Corrects misguided meaningful use provision aimed at ambulatory surgery centers
December 15, 2016, Washington, D.C. – President Barack Obama on Tuesday signed the 21st Century Cures Act, which includes provisions from the Electronic Health Fairness Act that will protect physicians who furnish care in ambulatory surgery centers (ASCs) from potential penalties tied to the Medicare meaningful use program.
As most physicians who are members of independent GI practices perform colonoscopies and other endoscopy procedures at ASCs, DHPA advocated to exempt procedures performed at those locations from counting toward meaningful use requirements for electronic health records (EHRs). Medicare providers are required to adopt and use certified electronic health record technology (CEHRT) for at least 50 percent of their patients, yet no CEHRT is currently available for use in ASCs. This penalized physicians for performing services such as colonoscopies in an ASC even though the cost to Medicare would be about half the amount as colonoscopies being performed in the hospital setting.
“The 21st Century CURES Act will safeguard physician’s ability to provide quality, coordinated care in the ASC setting,” said Dr. Fred Rosenberg, president and chairman of the board of directors of the Digestive Health Physicians Association (DHPA). “Physicians focused on providing essential care for Medicare beneficiaries will no longer be unduly burdened by an unfair requirement to meet meaningful use provisions for CEHRT, allowing them to focus instead on meeting patients’ needs.”
Gastroenterologists and other physician specialists who care for patients in independent medical practices routinely perform procedures at ASCs, making this exemption essential for physicians providing procedures such as colonoscopies at this more cost-efficient site of care. According to a report issued by the Medicare Payment Advisory Commission (MedPAC), the average Medicare payment rate in 2014 for most services provided in ASCs was 55 percent of what would have been paid to hospital outpatient departments.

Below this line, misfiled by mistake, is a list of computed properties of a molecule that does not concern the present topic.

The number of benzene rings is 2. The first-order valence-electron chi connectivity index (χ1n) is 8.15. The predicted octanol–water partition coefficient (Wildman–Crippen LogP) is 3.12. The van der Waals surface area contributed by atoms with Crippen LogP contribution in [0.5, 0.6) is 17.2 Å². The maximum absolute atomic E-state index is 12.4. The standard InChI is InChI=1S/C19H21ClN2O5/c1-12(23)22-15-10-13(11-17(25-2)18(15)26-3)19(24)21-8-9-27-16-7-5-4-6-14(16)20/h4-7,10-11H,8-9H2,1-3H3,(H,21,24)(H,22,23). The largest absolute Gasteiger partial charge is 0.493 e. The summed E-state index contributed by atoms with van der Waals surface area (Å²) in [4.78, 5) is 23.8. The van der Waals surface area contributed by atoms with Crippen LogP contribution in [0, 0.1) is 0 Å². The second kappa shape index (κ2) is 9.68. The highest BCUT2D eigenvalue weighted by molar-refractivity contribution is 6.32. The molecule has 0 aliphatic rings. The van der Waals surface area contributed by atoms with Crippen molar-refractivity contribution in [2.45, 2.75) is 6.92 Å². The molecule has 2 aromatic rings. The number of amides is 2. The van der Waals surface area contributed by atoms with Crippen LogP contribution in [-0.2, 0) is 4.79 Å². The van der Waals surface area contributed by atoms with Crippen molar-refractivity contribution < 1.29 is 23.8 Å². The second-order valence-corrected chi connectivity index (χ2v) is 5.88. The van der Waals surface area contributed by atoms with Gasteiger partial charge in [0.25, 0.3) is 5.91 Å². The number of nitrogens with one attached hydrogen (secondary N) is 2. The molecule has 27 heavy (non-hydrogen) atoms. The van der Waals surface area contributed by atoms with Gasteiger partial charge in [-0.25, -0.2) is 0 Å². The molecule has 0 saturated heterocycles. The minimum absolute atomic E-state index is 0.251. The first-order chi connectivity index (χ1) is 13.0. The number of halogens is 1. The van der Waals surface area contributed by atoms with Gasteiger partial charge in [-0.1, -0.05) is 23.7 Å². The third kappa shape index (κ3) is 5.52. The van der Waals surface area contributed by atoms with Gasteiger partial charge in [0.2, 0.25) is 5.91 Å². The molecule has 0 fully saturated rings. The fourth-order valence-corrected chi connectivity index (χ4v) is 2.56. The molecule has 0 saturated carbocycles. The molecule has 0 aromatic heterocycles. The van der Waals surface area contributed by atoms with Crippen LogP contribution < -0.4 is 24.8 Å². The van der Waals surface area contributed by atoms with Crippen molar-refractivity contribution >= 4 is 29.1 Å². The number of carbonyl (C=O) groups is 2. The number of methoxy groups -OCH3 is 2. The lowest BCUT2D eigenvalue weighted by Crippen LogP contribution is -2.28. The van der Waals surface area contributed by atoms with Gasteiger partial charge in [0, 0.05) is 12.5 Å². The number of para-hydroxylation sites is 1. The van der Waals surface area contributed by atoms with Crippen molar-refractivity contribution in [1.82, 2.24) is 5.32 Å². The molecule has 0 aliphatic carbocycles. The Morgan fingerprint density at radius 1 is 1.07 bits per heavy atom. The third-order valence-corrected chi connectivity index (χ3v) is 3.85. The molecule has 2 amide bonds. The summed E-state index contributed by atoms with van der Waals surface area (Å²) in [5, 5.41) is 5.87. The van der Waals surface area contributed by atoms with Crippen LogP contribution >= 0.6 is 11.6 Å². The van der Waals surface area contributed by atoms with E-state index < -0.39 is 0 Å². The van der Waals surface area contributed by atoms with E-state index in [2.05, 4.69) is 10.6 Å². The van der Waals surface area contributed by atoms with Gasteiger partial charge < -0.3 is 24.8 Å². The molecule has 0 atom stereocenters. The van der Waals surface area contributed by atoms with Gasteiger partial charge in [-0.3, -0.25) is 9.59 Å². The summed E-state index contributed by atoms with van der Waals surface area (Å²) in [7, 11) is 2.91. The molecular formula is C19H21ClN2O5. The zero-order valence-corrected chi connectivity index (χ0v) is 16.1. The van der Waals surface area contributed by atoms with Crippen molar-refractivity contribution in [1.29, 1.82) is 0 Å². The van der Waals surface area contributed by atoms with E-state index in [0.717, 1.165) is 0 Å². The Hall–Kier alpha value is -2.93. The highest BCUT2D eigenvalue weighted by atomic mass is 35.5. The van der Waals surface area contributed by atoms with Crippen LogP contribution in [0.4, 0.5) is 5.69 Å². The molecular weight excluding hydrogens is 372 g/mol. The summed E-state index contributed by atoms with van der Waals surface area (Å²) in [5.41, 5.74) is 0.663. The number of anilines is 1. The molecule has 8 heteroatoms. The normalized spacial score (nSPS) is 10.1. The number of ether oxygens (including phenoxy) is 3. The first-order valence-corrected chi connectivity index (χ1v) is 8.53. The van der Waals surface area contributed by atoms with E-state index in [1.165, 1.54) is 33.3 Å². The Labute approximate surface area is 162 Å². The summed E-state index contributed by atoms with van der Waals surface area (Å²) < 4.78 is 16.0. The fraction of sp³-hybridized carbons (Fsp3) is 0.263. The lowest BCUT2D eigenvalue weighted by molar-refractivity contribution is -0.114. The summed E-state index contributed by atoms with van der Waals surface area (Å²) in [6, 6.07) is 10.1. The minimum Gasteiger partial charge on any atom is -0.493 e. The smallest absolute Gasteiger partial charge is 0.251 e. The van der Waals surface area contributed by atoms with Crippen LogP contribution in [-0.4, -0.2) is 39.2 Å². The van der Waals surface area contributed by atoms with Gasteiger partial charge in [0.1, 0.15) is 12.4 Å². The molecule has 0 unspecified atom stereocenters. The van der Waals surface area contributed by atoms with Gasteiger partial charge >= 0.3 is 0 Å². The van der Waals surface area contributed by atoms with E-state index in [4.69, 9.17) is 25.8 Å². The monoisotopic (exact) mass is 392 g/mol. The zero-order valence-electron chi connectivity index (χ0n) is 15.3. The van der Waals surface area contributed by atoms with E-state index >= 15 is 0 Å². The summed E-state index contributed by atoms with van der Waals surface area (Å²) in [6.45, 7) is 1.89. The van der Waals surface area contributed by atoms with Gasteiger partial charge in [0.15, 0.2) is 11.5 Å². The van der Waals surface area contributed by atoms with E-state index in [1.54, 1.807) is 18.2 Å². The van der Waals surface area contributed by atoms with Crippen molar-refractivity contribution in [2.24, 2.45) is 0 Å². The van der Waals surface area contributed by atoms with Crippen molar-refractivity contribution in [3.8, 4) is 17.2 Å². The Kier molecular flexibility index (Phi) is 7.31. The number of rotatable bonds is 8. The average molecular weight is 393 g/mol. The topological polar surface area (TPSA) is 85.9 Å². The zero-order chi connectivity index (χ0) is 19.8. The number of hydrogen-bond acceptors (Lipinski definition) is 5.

About the Digestive Health Physicians Association
The Digestive Health Physicians Association (DHPA) is a trade association comprised of 65 independent gastroenterology (GI) physician practices across the country with the aim of promoting and preserving accessible, high quality and cost-efficient care in the independent GI medical practice setting. The DHPA’s member practices include more than 1,500 gastroenterologists and other physician specialists who provide care for over 2 million people in nearly 4 million distinct patient encounters annually. DHPA member practices employ more than 8,000 employees in their medical groups.